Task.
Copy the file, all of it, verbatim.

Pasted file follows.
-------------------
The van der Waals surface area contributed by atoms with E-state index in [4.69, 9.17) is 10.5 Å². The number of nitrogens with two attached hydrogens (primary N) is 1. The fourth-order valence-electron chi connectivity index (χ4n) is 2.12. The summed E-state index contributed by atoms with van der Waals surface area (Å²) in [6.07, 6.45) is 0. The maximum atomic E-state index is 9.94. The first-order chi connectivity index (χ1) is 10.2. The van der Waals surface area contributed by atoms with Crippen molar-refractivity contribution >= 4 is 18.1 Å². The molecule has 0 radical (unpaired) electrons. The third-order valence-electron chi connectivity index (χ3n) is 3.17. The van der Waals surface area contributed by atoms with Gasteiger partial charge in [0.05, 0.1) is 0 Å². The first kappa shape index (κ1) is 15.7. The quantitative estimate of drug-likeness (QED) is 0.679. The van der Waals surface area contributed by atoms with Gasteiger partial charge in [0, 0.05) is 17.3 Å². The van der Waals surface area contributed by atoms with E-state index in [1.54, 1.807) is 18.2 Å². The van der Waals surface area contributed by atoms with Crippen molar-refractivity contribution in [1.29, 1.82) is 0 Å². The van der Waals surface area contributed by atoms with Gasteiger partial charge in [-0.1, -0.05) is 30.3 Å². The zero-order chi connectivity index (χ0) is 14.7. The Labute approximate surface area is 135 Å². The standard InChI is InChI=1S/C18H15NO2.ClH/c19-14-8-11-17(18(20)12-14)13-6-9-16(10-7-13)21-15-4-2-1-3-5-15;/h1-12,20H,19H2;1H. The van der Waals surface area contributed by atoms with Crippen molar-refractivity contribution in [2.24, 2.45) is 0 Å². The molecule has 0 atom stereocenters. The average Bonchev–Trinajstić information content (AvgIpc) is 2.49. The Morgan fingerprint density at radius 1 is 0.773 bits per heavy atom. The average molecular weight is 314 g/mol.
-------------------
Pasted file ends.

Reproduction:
The van der Waals surface area contributed by atoms with E-state index in [4.69, 9.17) is 10.5 Å². The number of nitrogens with two attached hydrogens (primary N) is 1. The fourth-order valence-electron chi connectivity index (χ4n) is 2.12. The summed E-state index contributed by atoms with van der Waals surface area (Å²) in [6.07, 6.45) is 0. The maximum atomic E-state index is 9.94. The first-order chi connectivity index (χ1) is 10.2. The van der Waals surface area contributed by atoms with Crippen molar-refractivity contribution >= 4 is 18.1 Å². The molecule has 0 radical (unpaired) electrons. The third-order valence-electron chi connectivity index (χ3n) is 3.17. The van der Waals surface area contributed by atoms with Gasteiger partial charge in [0.05, 0.1) is 0 Å². The first kappa shape index (κ1) is 15.7. The quantitative estimate of drug-likeness (QED) is 0.679. The van der Waals surface area contributed by atoms with Gasteiger partial charge in [0, 0.05) is 17.3 Å². The van der Waals surface area contributed by atoms with E-state index in [1.54, 1.807) is 18.2 Å². The van der Waals surface area contributed by atoms with Crippen molar-refractivity contribution in [1.29, 1.82) is 0 Å². The van der Waals surface area contributed by atoms with Gasteiger partial charge in [-0.1, -0.05) is 30.3 Å². The zero-order chi connectivity index (χ0) is 14.7. The Labute approximate surface area is 135 Å². The standard InChI is InChI=1S/C18H15NO2.ClH/c19-14-8-11-17(18(20)12-14)13-6-9-16(10-7-13)21-15-4-2-1-3-5-15;/h1-12,20H,19H2;1H. The van der Waals surface area contributed by atoms with Crippen molar-refractivity contribution in [2.24, 2.45) is 0 Å². The molecule has 0 atom stereocenters. The average Bonchev–Trinajstić information content (AvgIpc) is 2.49. The Morgan fingerprint density at radius 1 is 0.773 bits per heavy atom. The average molecular weight is 314 g/mol.